2. Agreeing on pairing data. The devices have to agree on pairing data, which can be used by both parties at any later point in time to generate identifiers for re-discovery and to prove the authenticity of the pairing. The pairing data can e.g. be a shared secret agreed upon via a Diffie-Hellman key exchange.
  3. Authenticating pairing data. Since in most cases the messages necessary to agree upon pairing data are send over an insecure channel, means that guarantee the authenticity of these messages are necessary; otherwise the pairing data is in turn not suited as a means for a later proof of authenticity. For the proposed pairing mechanism we use manual authentication involving an SAS (short authentication string) to proof the authenticity of the pairing data.

The design of this protocol is based on the analysis of pairing protocols issues presented in [I-D.ietf-dnssd-pairing-info] and in [K17].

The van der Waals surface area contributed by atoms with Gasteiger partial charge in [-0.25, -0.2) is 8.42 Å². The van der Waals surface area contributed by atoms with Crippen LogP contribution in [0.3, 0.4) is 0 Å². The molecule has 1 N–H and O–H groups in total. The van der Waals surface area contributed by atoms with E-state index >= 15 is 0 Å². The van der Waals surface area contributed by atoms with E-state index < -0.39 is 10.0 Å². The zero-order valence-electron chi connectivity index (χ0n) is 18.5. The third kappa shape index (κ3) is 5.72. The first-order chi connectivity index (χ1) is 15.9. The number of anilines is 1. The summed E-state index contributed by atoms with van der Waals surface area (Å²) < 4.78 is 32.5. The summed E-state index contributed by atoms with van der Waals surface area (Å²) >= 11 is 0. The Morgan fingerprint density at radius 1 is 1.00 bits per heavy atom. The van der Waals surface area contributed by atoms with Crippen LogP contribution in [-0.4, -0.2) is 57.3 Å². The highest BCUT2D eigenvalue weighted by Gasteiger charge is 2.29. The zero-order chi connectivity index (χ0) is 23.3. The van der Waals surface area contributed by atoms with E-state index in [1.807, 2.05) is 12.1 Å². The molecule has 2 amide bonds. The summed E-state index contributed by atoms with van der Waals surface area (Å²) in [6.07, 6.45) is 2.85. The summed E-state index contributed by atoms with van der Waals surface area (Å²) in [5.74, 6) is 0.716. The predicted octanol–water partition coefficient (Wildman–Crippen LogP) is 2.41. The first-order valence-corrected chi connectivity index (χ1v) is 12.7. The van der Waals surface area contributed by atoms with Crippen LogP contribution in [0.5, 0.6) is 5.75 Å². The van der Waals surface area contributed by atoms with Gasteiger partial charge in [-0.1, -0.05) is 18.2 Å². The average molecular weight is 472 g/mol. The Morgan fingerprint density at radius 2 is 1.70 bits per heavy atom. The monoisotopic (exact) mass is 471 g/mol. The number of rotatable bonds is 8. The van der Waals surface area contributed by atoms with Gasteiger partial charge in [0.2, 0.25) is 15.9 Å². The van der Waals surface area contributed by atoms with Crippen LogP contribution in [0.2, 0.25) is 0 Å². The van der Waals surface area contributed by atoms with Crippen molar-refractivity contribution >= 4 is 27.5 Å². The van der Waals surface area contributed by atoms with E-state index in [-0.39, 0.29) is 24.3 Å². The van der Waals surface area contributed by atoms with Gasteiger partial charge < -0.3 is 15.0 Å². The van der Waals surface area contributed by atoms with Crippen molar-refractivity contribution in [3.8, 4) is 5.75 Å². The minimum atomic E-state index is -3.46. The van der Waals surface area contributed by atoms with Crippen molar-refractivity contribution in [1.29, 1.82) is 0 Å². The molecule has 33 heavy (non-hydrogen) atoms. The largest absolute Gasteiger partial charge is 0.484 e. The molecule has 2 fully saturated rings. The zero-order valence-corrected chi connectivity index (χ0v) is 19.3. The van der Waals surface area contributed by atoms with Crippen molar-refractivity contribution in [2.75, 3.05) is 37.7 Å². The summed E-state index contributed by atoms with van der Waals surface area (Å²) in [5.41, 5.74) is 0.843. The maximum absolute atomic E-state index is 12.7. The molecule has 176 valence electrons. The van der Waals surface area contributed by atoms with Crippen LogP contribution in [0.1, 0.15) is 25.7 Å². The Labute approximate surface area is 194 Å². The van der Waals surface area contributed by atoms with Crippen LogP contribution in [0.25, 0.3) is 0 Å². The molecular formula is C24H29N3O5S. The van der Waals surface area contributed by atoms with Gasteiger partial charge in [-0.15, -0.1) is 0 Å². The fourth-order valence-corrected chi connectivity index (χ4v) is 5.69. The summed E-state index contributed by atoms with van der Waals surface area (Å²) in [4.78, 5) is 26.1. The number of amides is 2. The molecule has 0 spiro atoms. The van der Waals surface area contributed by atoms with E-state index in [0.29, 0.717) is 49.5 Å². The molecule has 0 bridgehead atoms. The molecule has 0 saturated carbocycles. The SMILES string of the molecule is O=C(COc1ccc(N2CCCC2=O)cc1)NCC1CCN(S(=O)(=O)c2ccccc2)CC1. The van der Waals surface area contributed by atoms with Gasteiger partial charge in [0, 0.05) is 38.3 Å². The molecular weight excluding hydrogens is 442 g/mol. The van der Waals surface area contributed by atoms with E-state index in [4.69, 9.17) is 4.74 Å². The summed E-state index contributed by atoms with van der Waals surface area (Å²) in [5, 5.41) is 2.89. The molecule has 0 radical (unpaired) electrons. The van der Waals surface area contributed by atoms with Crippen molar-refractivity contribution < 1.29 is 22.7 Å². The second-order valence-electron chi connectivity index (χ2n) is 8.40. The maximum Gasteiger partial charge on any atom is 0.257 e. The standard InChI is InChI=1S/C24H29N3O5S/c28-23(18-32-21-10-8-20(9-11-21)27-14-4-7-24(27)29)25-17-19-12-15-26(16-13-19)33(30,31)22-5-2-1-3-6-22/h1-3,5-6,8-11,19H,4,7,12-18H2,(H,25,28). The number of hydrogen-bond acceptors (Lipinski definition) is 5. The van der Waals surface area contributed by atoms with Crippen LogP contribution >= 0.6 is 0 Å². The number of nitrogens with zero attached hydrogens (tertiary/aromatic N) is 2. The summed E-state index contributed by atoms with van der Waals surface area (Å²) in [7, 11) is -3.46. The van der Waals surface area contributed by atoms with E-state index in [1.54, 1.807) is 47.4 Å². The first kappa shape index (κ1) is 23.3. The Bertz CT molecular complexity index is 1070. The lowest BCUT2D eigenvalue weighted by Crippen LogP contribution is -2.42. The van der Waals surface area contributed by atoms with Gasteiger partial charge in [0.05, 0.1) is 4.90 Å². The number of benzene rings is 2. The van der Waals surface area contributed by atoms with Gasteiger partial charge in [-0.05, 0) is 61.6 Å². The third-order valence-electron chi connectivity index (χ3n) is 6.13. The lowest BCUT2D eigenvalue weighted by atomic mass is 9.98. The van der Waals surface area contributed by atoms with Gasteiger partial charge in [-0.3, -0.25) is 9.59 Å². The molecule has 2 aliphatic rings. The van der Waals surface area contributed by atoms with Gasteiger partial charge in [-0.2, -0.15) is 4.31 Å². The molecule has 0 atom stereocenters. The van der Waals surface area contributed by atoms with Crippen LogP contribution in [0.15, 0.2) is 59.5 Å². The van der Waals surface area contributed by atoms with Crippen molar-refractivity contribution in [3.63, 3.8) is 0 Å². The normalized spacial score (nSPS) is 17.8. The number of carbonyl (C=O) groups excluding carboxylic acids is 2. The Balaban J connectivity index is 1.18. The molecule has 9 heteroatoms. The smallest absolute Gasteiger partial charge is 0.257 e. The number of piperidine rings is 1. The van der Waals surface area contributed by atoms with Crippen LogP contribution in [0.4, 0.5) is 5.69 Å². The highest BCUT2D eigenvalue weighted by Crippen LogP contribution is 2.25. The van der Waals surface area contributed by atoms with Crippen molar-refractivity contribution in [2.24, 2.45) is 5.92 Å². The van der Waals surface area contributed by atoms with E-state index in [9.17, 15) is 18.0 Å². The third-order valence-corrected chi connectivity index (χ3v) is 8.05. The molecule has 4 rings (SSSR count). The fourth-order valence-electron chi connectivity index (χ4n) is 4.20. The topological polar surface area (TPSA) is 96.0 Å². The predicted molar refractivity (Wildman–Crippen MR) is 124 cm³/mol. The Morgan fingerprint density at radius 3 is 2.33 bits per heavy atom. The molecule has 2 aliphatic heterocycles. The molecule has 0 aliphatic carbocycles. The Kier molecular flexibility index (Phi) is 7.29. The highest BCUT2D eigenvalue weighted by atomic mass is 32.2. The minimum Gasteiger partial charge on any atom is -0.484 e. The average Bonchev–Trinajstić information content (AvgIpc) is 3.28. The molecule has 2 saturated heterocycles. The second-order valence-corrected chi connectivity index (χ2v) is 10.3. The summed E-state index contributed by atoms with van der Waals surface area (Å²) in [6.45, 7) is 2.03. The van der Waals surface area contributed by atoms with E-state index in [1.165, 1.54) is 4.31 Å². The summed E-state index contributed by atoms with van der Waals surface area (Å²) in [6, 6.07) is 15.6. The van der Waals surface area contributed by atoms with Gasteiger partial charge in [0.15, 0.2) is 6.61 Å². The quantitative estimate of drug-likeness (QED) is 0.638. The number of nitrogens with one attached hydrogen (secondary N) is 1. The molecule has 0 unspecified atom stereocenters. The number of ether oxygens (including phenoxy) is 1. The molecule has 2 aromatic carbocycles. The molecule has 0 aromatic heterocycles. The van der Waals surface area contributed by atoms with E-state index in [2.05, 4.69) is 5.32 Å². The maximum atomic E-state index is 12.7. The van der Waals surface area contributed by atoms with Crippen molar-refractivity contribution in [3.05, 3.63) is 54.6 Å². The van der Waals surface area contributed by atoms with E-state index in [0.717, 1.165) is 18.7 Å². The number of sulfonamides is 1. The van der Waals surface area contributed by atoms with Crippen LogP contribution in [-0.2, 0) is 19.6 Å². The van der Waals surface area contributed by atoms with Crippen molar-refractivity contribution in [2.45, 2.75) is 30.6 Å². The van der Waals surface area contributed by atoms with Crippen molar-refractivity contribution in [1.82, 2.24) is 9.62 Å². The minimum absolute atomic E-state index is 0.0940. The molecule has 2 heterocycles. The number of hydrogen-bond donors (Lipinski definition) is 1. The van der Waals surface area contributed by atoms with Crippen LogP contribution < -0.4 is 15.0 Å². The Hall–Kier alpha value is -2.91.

Many pairing scenarios involve cell phones equipped with cameras capable of reading a QR code. In these scenarios, scanning QR codes might be more user friendly than selecting names or reading short authentication strings from on screen menus. An optional use of QR codes in pairing protocols is presented is Section 3.

1.1. Requirements

The key words "MUST", "MUST NOT", "REQUIRED", "SHALL", "SHALL NOT", "SHOULD", "SHOULD NOT", "RECOMMENDED", "MAY", and "OPTIONAL" in this document are to be interpreted as described in [RFC2119].

1.2. Document Organization

NOTE TO RFC EDITOR: remove or rewrite this section before publication.

The original version of this document was organized in two parts. The first part presented the pairing need, the list of requirements that shall be met. This first part was informational in nature. The second part composed the actual specification of the protocol.

In his early review, Steve Kent observed that the style of the first part seems inappropriate for a standards track document, and suggested that the two parts should be split into two documents, the first part becoming an informational document, and the second focusing on standard track specification of the protocol, making reference to the informational document as appropriate.

The DNS-SD working group approved this split during its meeting in Prague in July 2017. This version of the document implements the split, only retaining the specification part.